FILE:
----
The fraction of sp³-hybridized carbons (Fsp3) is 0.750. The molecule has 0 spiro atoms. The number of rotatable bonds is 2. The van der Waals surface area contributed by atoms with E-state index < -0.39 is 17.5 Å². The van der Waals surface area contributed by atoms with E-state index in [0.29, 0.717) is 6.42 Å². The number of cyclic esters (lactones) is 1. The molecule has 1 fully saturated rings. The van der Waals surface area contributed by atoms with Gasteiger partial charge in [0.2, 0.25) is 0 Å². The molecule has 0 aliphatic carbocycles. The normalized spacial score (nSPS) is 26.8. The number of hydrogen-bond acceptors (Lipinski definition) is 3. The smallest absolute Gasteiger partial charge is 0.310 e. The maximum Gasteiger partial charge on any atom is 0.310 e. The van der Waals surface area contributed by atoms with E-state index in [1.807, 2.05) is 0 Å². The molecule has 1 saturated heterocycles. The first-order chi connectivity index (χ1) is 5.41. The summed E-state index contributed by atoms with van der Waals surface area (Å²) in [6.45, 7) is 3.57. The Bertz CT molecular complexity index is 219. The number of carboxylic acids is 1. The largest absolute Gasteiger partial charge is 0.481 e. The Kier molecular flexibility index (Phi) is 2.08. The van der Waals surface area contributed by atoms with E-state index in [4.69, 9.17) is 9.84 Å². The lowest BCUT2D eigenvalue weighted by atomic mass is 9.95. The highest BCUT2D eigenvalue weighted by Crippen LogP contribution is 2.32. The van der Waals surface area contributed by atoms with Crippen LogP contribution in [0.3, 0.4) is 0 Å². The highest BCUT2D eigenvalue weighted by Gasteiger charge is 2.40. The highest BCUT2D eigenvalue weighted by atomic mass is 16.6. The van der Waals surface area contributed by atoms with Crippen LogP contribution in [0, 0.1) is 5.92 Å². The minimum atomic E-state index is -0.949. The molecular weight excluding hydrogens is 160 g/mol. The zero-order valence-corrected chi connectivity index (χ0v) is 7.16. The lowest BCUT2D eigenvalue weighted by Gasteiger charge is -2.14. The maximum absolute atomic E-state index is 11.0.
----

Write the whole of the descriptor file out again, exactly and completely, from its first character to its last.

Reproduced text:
The fraction of sp³-hybridized carbons (Fsp3) is 0.750. The molecule has 0 spiro atoms. The number of rotatable bonds is 2. The van der Waals surface area contributed by atoms with E-state index < -0.39 is 17.5 Å². The van der Waals surface area contributed by atoms with E-state index in [0.29, 0.717) is 6.42 Å². The number of cyclic esters (lactones) is 1. The molecule has 1 fully saturated rings. The van der Waals surface area contributed by atoms with Gasteiger partial charge in [0.2, 0.25) is 0 Å². The molecule has 0 aliphatic carbocycles. The normalized spacial score (nSPS) is 26.8. The number of hydrogen-bond acceptors (Lipinski definition) is 3. The smallest absolute Gasteiger partial charge is 0.310 e. The maximum Gasteiger partial charge on any atom is 0.310 e. The van der Waals surface area contributed by atoms with E-state index in [1.807, 2.05) is 0 Å². The molecule has 1 saturated heterocycles. The first-order chi connectivity index (χ1) is 5.41. The summed E-state index contributed by atoms with van der Waals surface area (Å²) in [6.45, 7) is 3.57. The Bertz CT molecular complexity index is 219. The number of carboxylic acids is 1. The largest absolute Gasteiger partial charge is 0.481 e. The Kier molecular flexibility index (Phi) is 2.08. The van der Waals surface area contributed by atoms with E-state index in [4.69, 9.17) is 9.84 Å². The lowest BCUT2D eigenvalue weighted by atomic mass is 9.95. The highest BCUT2D eigenvalue weighted by Crippen LogP contribution is 2.32. The van der Waals surface area contributed by atoms with Crippen LogP contribution in [0.3, 0.4) is 0 Å². The highest BCUT2D eigenvalue weighted by Gasteiger charge is 2.40. The highest BCUT2D eigenvalue weighted by atomic mass is 16.6. The van der Waals surface area contributed by atoms with Crippen LogP contribution in [0, 0.1) is 5.92 Å². The minimum atomic E-state index is -0.949. The molecular weight excluding hydrogens is 160 g/mol. The zero-order valence-corrected chi connectivity index (χ0v) is 7.16. The lowest BCUT2D eigenvalue weighted by Gasteiger charge is -2.14. The maximum absolute atomic E-state index is 11.0.